Why does this interesting but frustrating phenomenon occur? It's not just because the prevalent form of religion among the ordinary people at the most powerful nation on the planet is not at all like the sophisticated forms of some philosophers. It goes beyond that. The fact is that the critic is not arguing against the effects of religion, but showing them as proof of its failed foundations. The problem is not spirituality or religion, but the essential element these and other practices are based upon: Faith.
The apologist hasn't attacked a parody of the critics' real argument, but they are indeed taking for granted that the basis of religions isn't a problem. In other words, they are taking for granted the Virtue of Faith.
First and foremost, what is faith exactly? Even though the word can be compared to "belief", a vital distinction is needed: 'belief' is the conviction that something is true, regardless of the methodology used to reach that conclusion. A belief can be justified or not at all. By contrast, 'faith' entails an absolute, blind, unconditional confidence in a figure of authority, normally allotted to a deity or prophet, although it actually lays in whoever indoctrinated the believer.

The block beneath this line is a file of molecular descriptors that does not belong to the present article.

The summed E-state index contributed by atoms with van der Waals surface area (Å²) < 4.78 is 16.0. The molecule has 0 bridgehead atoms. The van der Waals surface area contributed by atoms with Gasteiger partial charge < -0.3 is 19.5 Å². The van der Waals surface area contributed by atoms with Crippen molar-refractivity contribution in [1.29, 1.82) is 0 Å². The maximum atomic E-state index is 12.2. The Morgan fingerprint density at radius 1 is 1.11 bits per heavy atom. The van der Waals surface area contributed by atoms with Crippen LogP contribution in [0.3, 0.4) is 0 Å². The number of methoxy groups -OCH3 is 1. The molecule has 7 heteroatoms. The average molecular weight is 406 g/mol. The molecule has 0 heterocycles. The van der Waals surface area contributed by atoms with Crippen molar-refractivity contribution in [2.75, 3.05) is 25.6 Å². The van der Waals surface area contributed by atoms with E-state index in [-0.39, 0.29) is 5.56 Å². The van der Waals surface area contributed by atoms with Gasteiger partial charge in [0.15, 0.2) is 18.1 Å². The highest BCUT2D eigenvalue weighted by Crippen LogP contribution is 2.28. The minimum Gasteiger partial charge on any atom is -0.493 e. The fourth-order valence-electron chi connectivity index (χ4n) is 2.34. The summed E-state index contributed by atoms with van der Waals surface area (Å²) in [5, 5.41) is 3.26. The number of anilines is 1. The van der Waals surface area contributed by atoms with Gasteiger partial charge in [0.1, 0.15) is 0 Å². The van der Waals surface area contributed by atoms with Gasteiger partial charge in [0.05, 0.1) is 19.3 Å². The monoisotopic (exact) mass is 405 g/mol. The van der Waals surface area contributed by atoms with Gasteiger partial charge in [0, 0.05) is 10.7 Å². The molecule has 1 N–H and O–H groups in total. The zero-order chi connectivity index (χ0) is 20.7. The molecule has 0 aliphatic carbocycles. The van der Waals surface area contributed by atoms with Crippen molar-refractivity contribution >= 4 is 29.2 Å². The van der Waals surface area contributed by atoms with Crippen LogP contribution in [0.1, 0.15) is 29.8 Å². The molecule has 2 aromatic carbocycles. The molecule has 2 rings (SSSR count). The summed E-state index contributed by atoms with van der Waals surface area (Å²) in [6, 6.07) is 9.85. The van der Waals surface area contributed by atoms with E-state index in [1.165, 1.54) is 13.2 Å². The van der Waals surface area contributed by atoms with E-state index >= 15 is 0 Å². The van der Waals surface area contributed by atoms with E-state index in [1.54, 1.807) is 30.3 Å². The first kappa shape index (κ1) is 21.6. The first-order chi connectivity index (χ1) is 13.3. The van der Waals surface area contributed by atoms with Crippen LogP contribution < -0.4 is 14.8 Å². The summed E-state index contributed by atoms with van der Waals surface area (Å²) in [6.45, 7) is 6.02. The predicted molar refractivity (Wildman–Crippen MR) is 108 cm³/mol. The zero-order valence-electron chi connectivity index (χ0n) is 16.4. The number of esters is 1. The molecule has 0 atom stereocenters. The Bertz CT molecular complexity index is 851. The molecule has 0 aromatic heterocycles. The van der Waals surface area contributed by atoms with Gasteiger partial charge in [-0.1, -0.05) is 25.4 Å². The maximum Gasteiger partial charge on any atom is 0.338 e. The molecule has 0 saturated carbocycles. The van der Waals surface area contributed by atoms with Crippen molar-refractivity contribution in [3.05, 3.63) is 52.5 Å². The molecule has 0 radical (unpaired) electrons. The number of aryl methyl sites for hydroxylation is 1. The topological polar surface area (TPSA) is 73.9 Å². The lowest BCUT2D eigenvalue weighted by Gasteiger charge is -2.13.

Why should we value at all a belief based on authority, 'irrefutable' only according to their proxies? It is a recipe for disaster that also manifests itself in the deification of political figures. Maybe the 20th Century would have been very different if the world population was prepared to fight the emotional manipulation on the World Wars and the Cold War. Likewise, the burden of proof laid on the shoulders of the Bush administration when justifying the invasion of Afghanistan -but the American people had the standards of proof at rock bottom thanks to the same faith that so well has served political and religious leaders across the ages.
At the other end of the spectrum are the scientists. Due to the claims made with certain certitude by specialists, in this world of sociocultural relativism in which "everyone is right" science is often accused of being just as fundamentalist and absolutist as religion in its purest form. And to notice the failure of this argument there is but to reiterate the difference between belief and faith; it doesn't matter how sure or unsure you are about a certain question, but the methodology used to reach at your conclusions. By definition and historical evidence, science adjusts its theories based on new observations; and here faith shows its contrast, when in the same situation shows itself as the denial of said observations so that belief can be preserved.
We all consider evidence-based belief a virtue but faith is eschewed because of its past status in a religious society. To put it simply, we cannot praise the integrity of the scientific method or highlight the importance of proof in general and at the same time hold fundamental beliefs not based on evidence. This contradiction couldn't subsist if not for the dreadful historical propensity for lifting religion above critical thinking, thus turning faith into a falsely axiomatic virtue.